I was thinking about doing a blog post about increasing the traffic to your blog or something, but when I’ve done those in the past…
Well, let me put it this way.
It seems like – and I could be wrong – that authors want to have a blog with a decent following (to help launch their books or whatever).
However, many times when I’d do a blog post about “how to grow your blog,” it didn’t seem to get a lot of views.
Some, but not as many views as some of the other things – like the one I recently did about humiliating yourself at a signing event.
I think part of the reason was because I would put screen shots of my blog’s growth, and my guess is,
authors don’t like to look at bar charts.
Because no one does.
Part of it probably is the title. “How To Grow Your Blog” is not sexy enough to draw clicks.
Heck, I nearly yawned writing that.
And then of course finally we have to conclude maybe the content wasn’t good enough to get people to read it, although the content could be stellar and if nobody views it, nobody views it. So the content, good or bad, can’t be the problem if nobody is getting it on their screen in the first place.
It’s got to be the title (and maybe the image that comes up with that title), that has driven people away.
Maybe growing your blog either isn’t a problem, or isn’t one people are particularly interested in reading about.
Undaunted, I forge ahead to tell you the three reasons your blog is wasting your time and not helping build your author platform or launch your book.
- It’s irrelevant
- It’s boring
- It’s not helpful
We’ll explain in a sec. First, some background.
Recently I was looking at how many people are visiting my blog.
And I had noticed that I would go several days in a row with over 100 views. Often, five out of seven days would have over 100 views.
I could never get seven days in a row, but I would say for the last few months, probably the last two or three months, and maybe longer,
my blog was getting well over 100 views a day most days
and at least five out of seven days most weeks.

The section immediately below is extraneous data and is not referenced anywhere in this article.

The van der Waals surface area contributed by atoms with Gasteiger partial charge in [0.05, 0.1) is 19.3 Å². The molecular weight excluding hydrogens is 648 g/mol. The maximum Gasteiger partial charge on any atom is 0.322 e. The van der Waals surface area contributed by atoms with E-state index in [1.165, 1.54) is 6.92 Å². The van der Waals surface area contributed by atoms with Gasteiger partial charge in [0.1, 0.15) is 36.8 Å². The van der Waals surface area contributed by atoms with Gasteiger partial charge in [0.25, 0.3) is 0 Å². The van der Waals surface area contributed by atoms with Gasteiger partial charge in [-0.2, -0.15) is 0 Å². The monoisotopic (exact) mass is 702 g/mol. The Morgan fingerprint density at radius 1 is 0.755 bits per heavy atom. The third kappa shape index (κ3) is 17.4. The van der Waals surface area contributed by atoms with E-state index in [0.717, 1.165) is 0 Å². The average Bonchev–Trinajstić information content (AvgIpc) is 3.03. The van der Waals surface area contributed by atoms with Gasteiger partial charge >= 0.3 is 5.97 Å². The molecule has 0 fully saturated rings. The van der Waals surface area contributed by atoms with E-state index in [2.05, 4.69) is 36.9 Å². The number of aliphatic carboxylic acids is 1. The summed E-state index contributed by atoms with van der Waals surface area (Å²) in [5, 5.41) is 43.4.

When I was keeping an eye on that recently, I noticed that I had something like two or three weeks in a row where I had over 100 views every single day.
Now, occasionally it would be 101 or 105.
And occasionally it would be 240 or more.
But I guess what struck me was,
a year ago it was a big deal to get 100 views at all on any day.
(And I’m pretty certain that what changed was StumbleUpon throwing 20 or 30 views into the mix every day because of that one post I did about how to do a text conversation.
So it’s kind of like a built in number on my daily stats. Whatever I do that gets me to 100 today, the first 20 or 30 are there compliments of StumbleUpon.)
But even subtracting that out, the organic growth in the blog over the last 12 months or so is also what’s causing me to regularly reach 100 views each day, and as people have decided my personality is worth reading on a regular basis, they come back. The newer followers have come on when I have been doing more posts that are designed to be interactive, so they have been trained to interact more – that’s always helpful.
So I feel as though my blog is doing what it was created to do, and it is achieving what I had hoped to achieve with it.
From here I simply want to do it on a larger scale. I want to keep doing the blog the way I do it because I enjoy doing it this way, and hopefully with each passing year it will help launch each new book in a more successful manner.
It is a good example of what other authors should do.
It is an example that it can be done.
So the question that nags me is this: I don’t understand why when I go to explain it to people, they don’t care to read those types of posts!
Using the “number + fear + cute/catchy” title rules, I want to try to think of a title and then a (brief?) blog post about how to get your blog to do what it supposed to do, by doing the things I did to get there.
What, I wonder, would that blog title be?
“Three reasons no one reads your blog”
Is that the same as growing your blog so it does what you want it to do?
“Three reasons no one follows your blog”
What would the three things be?
- It’s irrelevant
- It’s boring
- It’s not helpful
I think we are on the right track.
Hmm. Is my blog relevant?
Relevant to what?
Readers of this blog enjoy my personality, my voice. That is a taste of what my books are like.
Your blog needs to be relevant to what you’re selling.
- I’m selling novels and my posts are about writing fiction.
- Irrelevant would be you write novels and blog about celiac or something.
- Relevant means if you write books about dragons you’re not blogging about gardening. At least not only about gardening.
Somebody who doesn’t profess to be an expert, they’d blog relevance by… what? Sample chapters? Short stories? Flash fiction? “Non-experts” could do how they develop characters, books they read.